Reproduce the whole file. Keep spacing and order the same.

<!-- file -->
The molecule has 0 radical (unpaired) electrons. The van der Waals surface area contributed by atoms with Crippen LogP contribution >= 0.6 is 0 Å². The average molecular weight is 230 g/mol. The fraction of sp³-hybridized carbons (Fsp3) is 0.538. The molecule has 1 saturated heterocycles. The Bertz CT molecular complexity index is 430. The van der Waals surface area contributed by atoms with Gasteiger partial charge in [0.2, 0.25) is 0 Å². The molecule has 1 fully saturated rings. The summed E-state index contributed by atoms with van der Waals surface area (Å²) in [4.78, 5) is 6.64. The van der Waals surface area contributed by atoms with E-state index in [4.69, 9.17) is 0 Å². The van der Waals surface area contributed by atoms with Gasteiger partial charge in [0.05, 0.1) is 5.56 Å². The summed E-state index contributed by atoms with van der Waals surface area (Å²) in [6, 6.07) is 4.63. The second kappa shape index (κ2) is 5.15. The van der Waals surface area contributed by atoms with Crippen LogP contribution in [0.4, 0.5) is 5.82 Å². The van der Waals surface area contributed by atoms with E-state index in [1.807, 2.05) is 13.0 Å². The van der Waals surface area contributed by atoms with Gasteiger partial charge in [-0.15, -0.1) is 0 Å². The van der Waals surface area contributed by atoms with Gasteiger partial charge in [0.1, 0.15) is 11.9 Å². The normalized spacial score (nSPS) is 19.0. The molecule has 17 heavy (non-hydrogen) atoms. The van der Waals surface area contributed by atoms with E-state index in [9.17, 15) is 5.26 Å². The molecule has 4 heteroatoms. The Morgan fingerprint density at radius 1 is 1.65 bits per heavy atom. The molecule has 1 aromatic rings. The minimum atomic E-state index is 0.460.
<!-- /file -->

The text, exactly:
The molecule has 0 radical (unpaired) electrons. The van der Waals surface area contributed by atoms with Crippen LogP contribution >= 0.6 is 0 Å². The average molecular weight is 230 g/mol. The fraction of sp³-hybridized carbons (Fsp3) is 0.538. The molecule has 1 saturated heterocycles. The Bertz CT molecular complexity index is 430. The van der Waals surface area contributed by atoms with Gasteiger partial charge in [0.2, 0.25) is 0 Å². The molecule has 1 fully saturated rings. The summed E-state index contributed by atoms with van der Waals surface area (Å²) in [4.78, 5) is 6.64. The van der Waals surface area contributed by atoms with E-state index in [4.69, 9.17) is 0 Å². The van der Waals surface area contributed by atoms with Gasteiger partial charge in [0.05, 0.1) is 5.56 Å². The summed E-state index contributed by atoms with van der Waals surface area (Å²) in [6, 6.07) is 4.63. The second kappa shape index (κ2) is 5.15. The van der Waals surface area contributed by atoms with Crippen LogP contribution in [0.4, 0.5) is 5.82 Å². The van der Waals surface area contributed by atoms with E-state index in [1.807, 2.05) is 13.0 Å². The van der Waals surface area contributed by atoms with Gasteiger partial charge in [-0.15, -0.1) is 0 Å². The van der Waals surface area contributed by atoms with Gasteiger partial charge in [0.1, 0.15) is 11.9 Å². The normalized spacial score (nSPS) is 19.0. The molecule has 17 heavy (non-hydrogen) atoms. The van der Waals surface area contributed by atoms with E-state index in [9.17, 15) is 5.26 Å². The molecule has 4 heteroatoms. The Morgan fingerprint density at radius 1 is 1.65 bits per heavy atom. The molecule has 1 aromatic rings. The minimum atomic E-state index is 0.460.